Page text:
[x] springs eternal

If a poet wants to say anything meaningful about the world, he must not push the world away from himself or seek in any way to avoid it. Despite the best of plans and intentions, the world is more chaotic than ever, and this chaos is pushing it with increasing speed toward self-destruction. The poet must carry this chaos as such—not smoothed and polished ad usum Delphini—but in such a manner that he does not fall under its spell. Through his experiences, he must oppose it from within and set the force of his hope against it.

There’s that word again, eh?

Quoted here for that reason, but also because I wanted to quote something from this elegant (if unfashionably prolix) piece of writing by someone I’d never heard of heretofore.

Struggling to get a regular rhythm going here at the moment, but everything’s a bit transitional and that does tend to play havoc with scheduling and bandwidth… and I guess I’m also still trying decide what blogging is even for, for me, in this particular stage of my life and state-of-the-world.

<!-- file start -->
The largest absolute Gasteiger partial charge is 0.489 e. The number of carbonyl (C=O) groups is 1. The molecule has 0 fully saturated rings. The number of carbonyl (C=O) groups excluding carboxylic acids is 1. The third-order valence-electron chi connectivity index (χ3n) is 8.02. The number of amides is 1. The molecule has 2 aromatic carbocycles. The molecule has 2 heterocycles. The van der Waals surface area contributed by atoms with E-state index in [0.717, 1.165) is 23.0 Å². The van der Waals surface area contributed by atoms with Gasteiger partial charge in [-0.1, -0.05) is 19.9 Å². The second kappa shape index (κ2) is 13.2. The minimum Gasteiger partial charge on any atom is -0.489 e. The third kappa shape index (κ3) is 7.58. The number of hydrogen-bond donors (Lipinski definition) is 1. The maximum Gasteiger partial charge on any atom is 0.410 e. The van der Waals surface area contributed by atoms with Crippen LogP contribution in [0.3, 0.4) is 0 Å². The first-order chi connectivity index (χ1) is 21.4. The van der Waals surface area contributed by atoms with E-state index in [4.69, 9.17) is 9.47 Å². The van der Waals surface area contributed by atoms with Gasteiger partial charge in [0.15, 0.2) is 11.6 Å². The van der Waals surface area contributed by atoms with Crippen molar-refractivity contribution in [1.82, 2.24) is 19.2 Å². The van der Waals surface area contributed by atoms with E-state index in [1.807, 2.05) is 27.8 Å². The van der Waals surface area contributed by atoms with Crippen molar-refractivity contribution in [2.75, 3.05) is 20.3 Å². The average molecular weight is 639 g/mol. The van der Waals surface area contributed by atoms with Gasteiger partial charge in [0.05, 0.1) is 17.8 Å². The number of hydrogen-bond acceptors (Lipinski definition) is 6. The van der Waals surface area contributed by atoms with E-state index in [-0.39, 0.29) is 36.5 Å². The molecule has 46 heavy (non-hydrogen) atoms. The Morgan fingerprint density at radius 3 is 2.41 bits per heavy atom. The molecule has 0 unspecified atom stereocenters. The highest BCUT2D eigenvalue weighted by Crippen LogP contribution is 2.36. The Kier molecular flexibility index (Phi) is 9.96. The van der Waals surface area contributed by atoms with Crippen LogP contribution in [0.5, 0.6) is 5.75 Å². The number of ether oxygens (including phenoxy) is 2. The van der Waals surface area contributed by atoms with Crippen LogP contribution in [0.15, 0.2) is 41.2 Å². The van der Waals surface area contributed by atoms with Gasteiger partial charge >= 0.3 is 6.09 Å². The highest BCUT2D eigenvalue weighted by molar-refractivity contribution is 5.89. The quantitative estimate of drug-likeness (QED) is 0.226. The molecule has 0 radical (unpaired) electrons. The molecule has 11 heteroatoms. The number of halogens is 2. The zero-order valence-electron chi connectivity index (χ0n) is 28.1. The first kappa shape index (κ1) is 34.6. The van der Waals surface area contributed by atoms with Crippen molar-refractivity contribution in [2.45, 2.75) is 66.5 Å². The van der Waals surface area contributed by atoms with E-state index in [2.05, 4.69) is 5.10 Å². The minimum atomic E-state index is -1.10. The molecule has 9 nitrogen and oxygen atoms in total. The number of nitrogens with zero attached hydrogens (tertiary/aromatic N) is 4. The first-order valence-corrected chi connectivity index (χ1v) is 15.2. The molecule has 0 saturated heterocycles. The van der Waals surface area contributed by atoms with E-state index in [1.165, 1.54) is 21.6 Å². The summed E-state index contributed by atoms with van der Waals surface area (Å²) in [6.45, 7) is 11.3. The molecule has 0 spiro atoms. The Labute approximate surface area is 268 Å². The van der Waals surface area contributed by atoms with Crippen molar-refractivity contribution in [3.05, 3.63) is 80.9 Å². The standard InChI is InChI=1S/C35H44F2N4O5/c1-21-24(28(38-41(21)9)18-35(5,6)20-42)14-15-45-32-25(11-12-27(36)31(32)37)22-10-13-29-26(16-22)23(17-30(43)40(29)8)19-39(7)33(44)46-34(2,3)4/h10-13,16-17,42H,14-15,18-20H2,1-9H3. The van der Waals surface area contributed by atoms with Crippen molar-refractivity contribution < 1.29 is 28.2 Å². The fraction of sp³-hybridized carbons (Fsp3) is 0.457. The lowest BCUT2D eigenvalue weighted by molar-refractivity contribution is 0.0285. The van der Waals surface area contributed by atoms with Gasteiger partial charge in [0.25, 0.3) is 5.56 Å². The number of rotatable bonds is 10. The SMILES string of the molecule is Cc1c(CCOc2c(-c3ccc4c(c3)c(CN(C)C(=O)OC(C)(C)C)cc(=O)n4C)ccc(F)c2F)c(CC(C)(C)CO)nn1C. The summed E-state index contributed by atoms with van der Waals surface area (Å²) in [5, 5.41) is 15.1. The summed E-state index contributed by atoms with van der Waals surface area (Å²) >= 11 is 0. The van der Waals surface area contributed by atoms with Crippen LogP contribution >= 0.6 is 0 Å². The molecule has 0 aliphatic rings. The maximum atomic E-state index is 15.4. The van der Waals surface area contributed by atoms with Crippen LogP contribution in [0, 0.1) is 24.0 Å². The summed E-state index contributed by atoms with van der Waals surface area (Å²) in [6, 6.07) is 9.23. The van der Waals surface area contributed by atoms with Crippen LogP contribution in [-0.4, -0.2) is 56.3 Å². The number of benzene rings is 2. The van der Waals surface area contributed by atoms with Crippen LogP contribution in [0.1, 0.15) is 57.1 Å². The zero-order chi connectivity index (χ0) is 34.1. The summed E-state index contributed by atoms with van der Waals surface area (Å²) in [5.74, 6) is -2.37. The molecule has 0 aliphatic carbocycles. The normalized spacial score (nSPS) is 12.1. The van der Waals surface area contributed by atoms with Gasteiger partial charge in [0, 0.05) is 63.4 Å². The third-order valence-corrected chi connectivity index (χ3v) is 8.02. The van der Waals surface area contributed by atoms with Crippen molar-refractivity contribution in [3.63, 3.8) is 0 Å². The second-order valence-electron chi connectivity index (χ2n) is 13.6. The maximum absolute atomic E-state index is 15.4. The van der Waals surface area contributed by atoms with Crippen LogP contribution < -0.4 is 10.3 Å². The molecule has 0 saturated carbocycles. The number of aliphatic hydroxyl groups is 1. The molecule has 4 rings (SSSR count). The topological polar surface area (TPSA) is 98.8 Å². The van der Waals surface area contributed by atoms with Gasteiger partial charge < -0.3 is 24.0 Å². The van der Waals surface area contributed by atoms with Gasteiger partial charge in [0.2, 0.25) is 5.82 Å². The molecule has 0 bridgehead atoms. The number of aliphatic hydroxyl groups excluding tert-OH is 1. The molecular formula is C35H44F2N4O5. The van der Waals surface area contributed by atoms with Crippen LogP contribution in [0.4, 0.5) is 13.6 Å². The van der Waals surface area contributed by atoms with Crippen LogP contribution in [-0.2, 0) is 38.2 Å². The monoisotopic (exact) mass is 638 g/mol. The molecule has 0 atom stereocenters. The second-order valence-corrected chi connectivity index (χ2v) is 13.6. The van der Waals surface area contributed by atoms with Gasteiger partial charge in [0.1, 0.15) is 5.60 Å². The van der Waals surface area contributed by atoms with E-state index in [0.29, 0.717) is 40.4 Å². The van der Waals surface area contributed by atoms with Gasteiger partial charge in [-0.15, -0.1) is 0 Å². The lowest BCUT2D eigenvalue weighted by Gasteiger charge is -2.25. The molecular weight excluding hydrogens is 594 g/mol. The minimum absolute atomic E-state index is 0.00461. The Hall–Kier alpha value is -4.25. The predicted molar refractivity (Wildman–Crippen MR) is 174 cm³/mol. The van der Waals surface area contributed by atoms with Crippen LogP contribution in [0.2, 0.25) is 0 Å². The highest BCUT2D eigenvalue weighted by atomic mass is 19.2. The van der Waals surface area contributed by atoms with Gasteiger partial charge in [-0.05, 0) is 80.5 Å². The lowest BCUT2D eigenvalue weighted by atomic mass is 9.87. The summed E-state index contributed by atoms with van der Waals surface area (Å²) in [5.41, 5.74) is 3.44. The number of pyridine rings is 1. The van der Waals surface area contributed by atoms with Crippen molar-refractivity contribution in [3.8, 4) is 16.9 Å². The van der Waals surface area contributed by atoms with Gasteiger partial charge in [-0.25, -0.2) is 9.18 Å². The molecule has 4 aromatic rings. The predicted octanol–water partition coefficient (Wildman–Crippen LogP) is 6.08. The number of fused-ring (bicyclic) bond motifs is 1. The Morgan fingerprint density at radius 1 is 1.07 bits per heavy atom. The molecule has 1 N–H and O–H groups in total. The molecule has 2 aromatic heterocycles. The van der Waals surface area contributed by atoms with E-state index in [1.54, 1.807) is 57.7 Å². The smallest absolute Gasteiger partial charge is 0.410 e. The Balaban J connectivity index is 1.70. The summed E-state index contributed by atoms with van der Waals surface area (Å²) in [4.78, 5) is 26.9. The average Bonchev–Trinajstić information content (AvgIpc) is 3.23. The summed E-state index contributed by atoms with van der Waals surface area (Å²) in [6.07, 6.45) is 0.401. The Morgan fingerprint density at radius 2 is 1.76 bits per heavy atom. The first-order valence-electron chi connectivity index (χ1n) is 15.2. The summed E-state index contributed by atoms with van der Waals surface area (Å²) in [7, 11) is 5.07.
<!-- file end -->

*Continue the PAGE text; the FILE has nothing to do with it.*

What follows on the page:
As I remarked to someone the other day, I think academia has thoroughly trained me out of the throw-out-a-half-thought-thought approach to writing in public; one finds oneself always thinking of the potential ‘gotcha’ retorts of critical readers to threads left dangling (which is ironic, given how few people read this damned website these days).

And while I would perhaps like to turn down the volume of the voice in my head that is always playing the role of Reviewer #2, I’m not sure I want to switch it off entirely; being a bit reflective about your own bullshit seems to me much to be recommended, even if it also seems to be woefully out of fashion (even, if not particularly, within academia).

Eh, I dunno. Maybe I’ll just stick to the standard form that has emerged here, where I set out a bunch of axiomatic statements and then conclude that I have no conclusion to draw.

(That’s irony, see. Or is it sarcasm? I’m sure I wouldn’t know.)



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